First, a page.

Posttraumatic Growth in the Aftermath of Trauma: A Literature Review About Related Factors and Application Contexts

Catarina Ramos, Isabel Leal


Aim: In the face of one traumatic event, individuals may perceive, along with the inherent negative responses, a number of positive changes, which reveal posttraumatic growth. This concept has increased its expression in literature over the years, and it has been recognized that people exposed to highly traumatic events, such as bereavement, war combat, disasters, disease or other stressful or life-threatening events, may perceive positive changes from the struggling with those events. Thus, this literature review aims at exploring the definition of posttraumatic growth, associated factors and application contexts. Method and Results: Electronic databases were used to search the relevant literature. Based on the analysis of empirical data, were found several studies that demonstrated a range of factors, such as distress, personality characteristics, self-disclosure, coping, social support, environmental characteristics, assumptive world, rumination, spirituality and optimism, that have contributed to the development of posttraumatic growth; however, some relationships remain inconclusive. Conclusion: Further research is required, to clarify the genesis and the development of posttraumatic growth, also, to extend the posttraumatic growth studies in health context, encompassing the patient as well as family and social network.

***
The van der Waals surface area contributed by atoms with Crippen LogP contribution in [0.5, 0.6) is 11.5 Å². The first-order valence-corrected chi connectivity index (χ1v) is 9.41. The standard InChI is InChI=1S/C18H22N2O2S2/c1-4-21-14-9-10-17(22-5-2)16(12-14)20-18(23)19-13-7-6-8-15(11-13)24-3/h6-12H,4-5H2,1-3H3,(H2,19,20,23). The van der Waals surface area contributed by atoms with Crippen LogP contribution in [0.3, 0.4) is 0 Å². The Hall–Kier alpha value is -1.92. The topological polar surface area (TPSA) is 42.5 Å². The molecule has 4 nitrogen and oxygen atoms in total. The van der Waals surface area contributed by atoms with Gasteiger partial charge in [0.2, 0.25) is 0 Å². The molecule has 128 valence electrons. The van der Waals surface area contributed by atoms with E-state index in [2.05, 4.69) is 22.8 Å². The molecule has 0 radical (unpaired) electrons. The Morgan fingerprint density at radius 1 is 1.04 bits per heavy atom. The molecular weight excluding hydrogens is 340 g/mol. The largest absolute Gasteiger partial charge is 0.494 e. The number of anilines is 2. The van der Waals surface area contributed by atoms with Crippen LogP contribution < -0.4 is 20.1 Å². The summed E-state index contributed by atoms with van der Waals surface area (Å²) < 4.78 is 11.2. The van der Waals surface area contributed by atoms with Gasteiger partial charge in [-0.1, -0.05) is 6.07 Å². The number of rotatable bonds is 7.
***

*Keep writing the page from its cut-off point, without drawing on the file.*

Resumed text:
posttraumatic growth; benefit finding; psychological trauma; literature review